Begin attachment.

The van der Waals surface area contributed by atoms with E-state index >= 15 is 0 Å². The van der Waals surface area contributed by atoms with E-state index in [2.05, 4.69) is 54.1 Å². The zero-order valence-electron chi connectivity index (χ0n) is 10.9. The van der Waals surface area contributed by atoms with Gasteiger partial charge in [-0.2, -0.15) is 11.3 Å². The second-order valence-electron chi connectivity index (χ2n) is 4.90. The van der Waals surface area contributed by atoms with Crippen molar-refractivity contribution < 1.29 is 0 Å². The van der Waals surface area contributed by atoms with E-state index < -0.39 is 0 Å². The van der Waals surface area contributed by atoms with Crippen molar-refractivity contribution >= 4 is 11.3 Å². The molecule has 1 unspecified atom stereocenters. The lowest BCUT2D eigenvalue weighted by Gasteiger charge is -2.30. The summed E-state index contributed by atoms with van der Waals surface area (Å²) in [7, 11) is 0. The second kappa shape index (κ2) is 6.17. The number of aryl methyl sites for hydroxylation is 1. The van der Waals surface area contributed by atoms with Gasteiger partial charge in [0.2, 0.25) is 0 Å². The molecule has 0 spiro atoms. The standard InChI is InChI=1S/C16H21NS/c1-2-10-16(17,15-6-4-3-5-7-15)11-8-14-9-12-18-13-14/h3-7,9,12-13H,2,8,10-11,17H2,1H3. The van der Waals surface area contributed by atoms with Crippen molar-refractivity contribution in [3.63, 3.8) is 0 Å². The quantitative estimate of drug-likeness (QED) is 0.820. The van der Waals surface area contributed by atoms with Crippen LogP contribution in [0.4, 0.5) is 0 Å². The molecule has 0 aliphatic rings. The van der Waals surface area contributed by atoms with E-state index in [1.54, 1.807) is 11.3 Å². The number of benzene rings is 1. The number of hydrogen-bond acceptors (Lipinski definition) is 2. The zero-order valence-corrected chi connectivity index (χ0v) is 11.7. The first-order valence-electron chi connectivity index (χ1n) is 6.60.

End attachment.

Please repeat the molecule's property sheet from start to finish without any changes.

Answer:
The van der Waals surface area contributed by atoms with E-state index >= 15 is 0 Å². The van der Waals surface area contributed by atoms with E-state index in [2.05, 4.69) is 54.1 Å². The zero-order valence-electron chi connectivity index (χ0n) is 10.9. The van der Waals surface area contributed by atoms with Gasteiger partial charge in [-0.2, -0.15) is 11.3 Å². The second-order valence-electron chi connectivity index (χ2n) is 4.90. The van der Waals surface area contributed by atoms with Crippen molar-refractivity contribution < 1.29 is 0 Å². The van der Waals surface area contributed by atoms with E-state index < -0.39 is 0 Å². The van der Waals surface area contributed by atoms with Crippen molar-refractivity contribution >= 4 is 11.3 Å². The molecule has 1 unspecified atom stereocenters. The lowest BCUT2D eigenvalue weighted by Gasteiger charge is -2.30. The summed E-state index contributed by atoms with van der Waals surface area (Å²) in [7, 11) is 0. The second kappa shape index (κ2) is 6.17. The number of aryl methyl sites for hydroxylation is 1. The van der Waals surface area contributed by atoms with Gasteiger partial charge in [0.2, 0.25) is 0 Å². The molecule has 0 spiro atoms. The standard InChI is InChI=1S/C16H21NS/c1-2-10-16(17,15-6-4-3-5-7-15)11-8-14-9-12-18-13-14/h3-7,9,12-13H,2,8,10-11,17H2,1H3. The van der Waals surface area contributed by atoms with Crippen molar-refractivity contribution in [3.63, 3.8) is 0 Å². The quantitative estimate of drug-likeness (QED) is 0.820. The van der Waals surface area contributed by atoms with Crippen LogP contribution in [0.4, 0.5) is 0 Å². The molecule has 0 aliphatic rings. The van der Waals surface area contributed by atoms with E-state index in [1.54, 1.807) is 11.3 Å². The number of benzene rings is 1. The number of hydrogen-bond acceptors (Lipinski definition) is 2. The zero-order valence-corrected chi connectivity index (χ0v) is 11.7. The first-order valence-electron chi connectivity index (χ1n) is 6.60.